Monday, July 27, 2009

Why Netbeans rules Glassfish... racing got me to this conclusion


Last weekend I ran into this race-condition on the server side of our game IFF (plug: I was stress testing the server and what do you know, all crumbled into a pile of rubbish as soon as, dare I say, more than one person at a time registered for the game. Now I do have made some short-cuts in the server code to circumvent some code because I want to test a lot, and don't want to have to wait if I don't have to. So entering an activation code on your mobile was taken out of the equation. Anyway, the problem is there and since I do expect some time in the future that two or more people register at the same time, I wanted this to be solved.
As it turned out, there was a race-condition; two processes were fighting for the same record in the database and that turned into an inconsistent state of the data. And since inconsistency in the database is worse than a crashing system that at least is consistent so I can start it up again... It turned out that this little piece of concurrency could be turned into a little piece of sequency and all would work out really nice. So how do you control this? I thought about using a queue to list the requests for a unique record in the database. Since the requests would be handled sequentially I would be out of the woods. A message queue is easily created and NB created all code, including the creation of the server resources for my MDB, queue etc.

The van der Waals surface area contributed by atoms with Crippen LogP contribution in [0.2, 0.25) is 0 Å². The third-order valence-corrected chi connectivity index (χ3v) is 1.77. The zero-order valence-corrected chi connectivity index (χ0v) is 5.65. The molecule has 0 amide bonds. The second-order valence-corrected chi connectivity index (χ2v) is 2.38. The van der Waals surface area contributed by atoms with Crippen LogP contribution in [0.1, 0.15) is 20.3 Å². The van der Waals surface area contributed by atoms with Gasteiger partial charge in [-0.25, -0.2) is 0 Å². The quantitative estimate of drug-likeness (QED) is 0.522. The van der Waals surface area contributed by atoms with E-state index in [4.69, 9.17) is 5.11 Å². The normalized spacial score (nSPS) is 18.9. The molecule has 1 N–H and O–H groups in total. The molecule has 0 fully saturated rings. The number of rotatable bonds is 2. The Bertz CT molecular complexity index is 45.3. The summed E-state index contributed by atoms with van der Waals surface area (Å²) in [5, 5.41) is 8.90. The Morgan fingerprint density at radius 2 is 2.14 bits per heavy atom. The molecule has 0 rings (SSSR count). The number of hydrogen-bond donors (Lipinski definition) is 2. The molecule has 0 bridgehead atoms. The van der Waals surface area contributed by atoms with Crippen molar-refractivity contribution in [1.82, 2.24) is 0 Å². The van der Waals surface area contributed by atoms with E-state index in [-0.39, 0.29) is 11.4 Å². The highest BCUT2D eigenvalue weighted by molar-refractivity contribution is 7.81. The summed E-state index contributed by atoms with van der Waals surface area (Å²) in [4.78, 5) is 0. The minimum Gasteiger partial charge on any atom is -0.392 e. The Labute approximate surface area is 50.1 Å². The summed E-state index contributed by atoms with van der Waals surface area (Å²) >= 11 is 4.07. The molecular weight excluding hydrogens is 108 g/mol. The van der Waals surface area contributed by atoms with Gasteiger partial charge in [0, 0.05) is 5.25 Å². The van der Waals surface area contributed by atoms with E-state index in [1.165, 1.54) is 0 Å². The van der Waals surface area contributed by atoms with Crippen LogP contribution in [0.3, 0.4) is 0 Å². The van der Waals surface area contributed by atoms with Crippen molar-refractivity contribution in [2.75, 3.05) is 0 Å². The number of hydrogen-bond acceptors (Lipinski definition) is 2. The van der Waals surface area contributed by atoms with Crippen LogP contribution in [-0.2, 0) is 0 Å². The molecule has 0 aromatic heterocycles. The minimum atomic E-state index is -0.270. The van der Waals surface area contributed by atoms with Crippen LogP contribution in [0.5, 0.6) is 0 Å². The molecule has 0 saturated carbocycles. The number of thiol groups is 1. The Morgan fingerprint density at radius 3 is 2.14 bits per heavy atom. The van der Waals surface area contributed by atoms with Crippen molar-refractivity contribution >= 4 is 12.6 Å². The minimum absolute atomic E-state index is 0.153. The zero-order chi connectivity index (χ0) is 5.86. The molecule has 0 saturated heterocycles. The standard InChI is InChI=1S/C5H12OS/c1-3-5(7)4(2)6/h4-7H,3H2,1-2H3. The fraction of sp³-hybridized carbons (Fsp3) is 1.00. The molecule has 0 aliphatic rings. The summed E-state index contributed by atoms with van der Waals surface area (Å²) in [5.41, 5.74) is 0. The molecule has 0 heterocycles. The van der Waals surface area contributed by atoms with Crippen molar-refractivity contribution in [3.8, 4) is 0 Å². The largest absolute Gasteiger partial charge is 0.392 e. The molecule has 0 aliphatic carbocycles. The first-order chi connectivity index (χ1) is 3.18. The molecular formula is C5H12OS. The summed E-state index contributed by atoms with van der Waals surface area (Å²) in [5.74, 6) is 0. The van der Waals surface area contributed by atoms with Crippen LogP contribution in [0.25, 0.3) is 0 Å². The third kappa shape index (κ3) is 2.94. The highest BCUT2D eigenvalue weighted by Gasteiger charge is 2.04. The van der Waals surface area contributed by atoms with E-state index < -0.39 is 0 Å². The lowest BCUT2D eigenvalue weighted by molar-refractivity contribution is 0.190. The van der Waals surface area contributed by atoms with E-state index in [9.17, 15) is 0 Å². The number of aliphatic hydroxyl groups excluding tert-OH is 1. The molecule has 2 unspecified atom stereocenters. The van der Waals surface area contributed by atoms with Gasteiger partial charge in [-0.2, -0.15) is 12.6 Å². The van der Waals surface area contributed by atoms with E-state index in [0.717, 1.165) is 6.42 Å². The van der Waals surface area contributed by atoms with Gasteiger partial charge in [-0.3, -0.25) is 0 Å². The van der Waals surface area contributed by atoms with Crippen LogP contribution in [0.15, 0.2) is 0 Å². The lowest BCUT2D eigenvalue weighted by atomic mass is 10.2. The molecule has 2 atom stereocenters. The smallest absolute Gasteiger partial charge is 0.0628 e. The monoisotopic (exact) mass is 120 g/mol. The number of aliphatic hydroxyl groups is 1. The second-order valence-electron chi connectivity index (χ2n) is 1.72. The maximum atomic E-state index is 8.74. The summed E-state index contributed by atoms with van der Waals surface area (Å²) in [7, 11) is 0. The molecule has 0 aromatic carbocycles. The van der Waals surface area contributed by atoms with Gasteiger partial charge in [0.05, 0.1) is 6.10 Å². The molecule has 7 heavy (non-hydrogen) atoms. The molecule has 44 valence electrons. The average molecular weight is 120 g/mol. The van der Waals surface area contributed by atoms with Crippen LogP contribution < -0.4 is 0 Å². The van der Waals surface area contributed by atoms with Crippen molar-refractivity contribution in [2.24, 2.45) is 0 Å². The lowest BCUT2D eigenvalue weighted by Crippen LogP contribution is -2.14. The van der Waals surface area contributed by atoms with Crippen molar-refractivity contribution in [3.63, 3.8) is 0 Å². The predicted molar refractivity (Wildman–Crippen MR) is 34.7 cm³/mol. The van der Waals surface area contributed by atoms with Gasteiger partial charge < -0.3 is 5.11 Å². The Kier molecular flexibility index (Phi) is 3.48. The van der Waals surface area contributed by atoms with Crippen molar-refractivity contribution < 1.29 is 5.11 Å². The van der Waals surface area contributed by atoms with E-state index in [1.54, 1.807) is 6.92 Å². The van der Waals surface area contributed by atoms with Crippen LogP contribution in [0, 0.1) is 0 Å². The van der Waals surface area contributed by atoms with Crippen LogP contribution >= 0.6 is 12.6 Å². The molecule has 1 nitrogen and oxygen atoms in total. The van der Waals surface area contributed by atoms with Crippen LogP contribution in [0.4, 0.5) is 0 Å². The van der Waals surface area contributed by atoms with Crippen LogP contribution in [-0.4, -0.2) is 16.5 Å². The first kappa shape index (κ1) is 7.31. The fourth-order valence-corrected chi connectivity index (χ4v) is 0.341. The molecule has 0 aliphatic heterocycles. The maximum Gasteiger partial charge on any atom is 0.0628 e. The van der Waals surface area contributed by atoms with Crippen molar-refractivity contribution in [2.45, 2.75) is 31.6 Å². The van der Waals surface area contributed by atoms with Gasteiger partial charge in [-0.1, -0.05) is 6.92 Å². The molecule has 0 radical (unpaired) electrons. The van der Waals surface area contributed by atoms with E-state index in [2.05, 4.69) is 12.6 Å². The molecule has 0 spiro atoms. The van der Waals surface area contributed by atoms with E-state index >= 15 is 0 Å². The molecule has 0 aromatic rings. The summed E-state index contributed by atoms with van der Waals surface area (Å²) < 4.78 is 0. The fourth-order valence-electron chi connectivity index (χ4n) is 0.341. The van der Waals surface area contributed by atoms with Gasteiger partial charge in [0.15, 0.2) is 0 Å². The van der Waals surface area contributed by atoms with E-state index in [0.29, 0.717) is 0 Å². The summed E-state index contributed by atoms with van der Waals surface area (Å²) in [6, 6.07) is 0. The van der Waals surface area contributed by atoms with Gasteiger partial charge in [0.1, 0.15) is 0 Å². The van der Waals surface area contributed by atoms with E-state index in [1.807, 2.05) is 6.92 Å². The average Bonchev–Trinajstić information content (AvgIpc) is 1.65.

Proper code generation is sooooo convenient.

But I needed to revert a lot of code this weekend to a state prior to the weekend, and that included my messaging stuff. Turns out, the resources NB generated in Glassfish v2.1 didn't want to move. Every attempt to delete them turned into an error message, stating that the resource could not be deleted as it was used in server server.

From the GF output in NB: Validation error: [ADMVAL1052: Element connector resource 'jms/iffBaseGenerationTopicFactory' can not be deleted because it is referenced from server 'server']